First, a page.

By Steve Goldstein
Airbus, the European conglomerate that shares the large-jet market with Boeing, reported fourth-quarter results on Thursday that didn’t make inspiring reading.
The fourth-quarter numbers were actually a little better than consensus expectations. Its adjusted earnings before interest and tax dropped 35% to €1.83 billion ($2.21 billion), on a 19% drop in revenue to €19.75 billion. That was ahead of consensus expectations for an operating profit of €1.66 billion on revenue of €19.18 billion.
The issue was the guidance. Airbus /zigman2/quotes/208224336/delayed FR:AIR +1.20% doesn’t expect to deliver more aircraft in 2021 — as the world gets inoculated with COVID-19 vaccines — than the 566 it delivered in 2020.
Airbus /zigman2/quotes/210553709/delayed UK:0KVV +1.77% expects its adjusted EBIT to rise to €2 billion, after earning €1.7 billion last year and €6.95 billion in 2019.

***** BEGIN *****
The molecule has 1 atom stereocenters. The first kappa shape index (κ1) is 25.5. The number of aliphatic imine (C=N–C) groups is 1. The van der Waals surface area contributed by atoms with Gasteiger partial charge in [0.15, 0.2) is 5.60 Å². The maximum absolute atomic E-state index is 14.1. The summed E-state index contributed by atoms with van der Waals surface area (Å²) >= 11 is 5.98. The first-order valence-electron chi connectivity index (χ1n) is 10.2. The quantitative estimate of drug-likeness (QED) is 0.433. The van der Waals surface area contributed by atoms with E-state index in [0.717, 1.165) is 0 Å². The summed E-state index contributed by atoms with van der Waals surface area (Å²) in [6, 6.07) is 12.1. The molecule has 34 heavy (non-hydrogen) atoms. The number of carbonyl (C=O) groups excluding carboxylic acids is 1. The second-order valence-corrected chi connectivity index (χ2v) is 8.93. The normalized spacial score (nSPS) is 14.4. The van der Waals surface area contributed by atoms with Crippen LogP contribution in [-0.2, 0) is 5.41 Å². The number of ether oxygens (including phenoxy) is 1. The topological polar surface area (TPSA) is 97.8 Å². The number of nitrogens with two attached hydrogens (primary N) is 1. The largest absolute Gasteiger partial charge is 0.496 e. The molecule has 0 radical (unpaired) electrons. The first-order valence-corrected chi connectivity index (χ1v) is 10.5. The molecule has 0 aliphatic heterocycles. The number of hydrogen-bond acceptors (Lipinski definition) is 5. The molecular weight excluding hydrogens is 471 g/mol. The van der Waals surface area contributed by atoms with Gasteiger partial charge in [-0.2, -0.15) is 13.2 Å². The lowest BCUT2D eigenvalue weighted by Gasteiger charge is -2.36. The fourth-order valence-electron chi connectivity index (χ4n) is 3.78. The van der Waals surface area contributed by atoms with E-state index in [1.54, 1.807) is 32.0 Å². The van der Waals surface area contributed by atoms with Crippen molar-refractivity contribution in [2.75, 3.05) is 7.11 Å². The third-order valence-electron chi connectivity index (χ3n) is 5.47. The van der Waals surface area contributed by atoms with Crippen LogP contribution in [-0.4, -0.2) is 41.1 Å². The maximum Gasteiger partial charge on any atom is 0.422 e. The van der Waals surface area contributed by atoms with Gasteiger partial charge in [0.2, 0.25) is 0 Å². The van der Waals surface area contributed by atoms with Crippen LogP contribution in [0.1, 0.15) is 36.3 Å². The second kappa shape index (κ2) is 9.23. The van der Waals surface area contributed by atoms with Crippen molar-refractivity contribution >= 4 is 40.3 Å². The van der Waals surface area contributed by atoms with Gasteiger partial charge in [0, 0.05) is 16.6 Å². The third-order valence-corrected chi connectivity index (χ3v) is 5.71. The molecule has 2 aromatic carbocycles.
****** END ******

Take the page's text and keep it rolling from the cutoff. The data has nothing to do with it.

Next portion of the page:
Free cash flow, excluding mergers and acquisitions and customer financing, is forecast to break even.
The outlook: The stock market reaction, if anything, was kind, with the shares losing about 4% in morning trade. Analysts at Bank of America said the Airbus profit guidance looks conservative, even if deliveries are unchanged this year. And management may simply be trying to set a low bar — Airbus did insert the words “at least” before setting out its 2021 guidance.
Air France-KLM /zigman2/quotes/205396176/delayed FR:AF 0.00% , a client of both Airbus and Boeing /zigman2/quotes/208579720/composite BA -0.88% , also reported results on Thursday, and said it expects capacity to return to 2019 levels by 2024, implying a more hopeful recovery to air travel.
From the archives (December 2020): Tariffs over Airbus and Boeing dispute to be lifted by the U.K. post-Brexit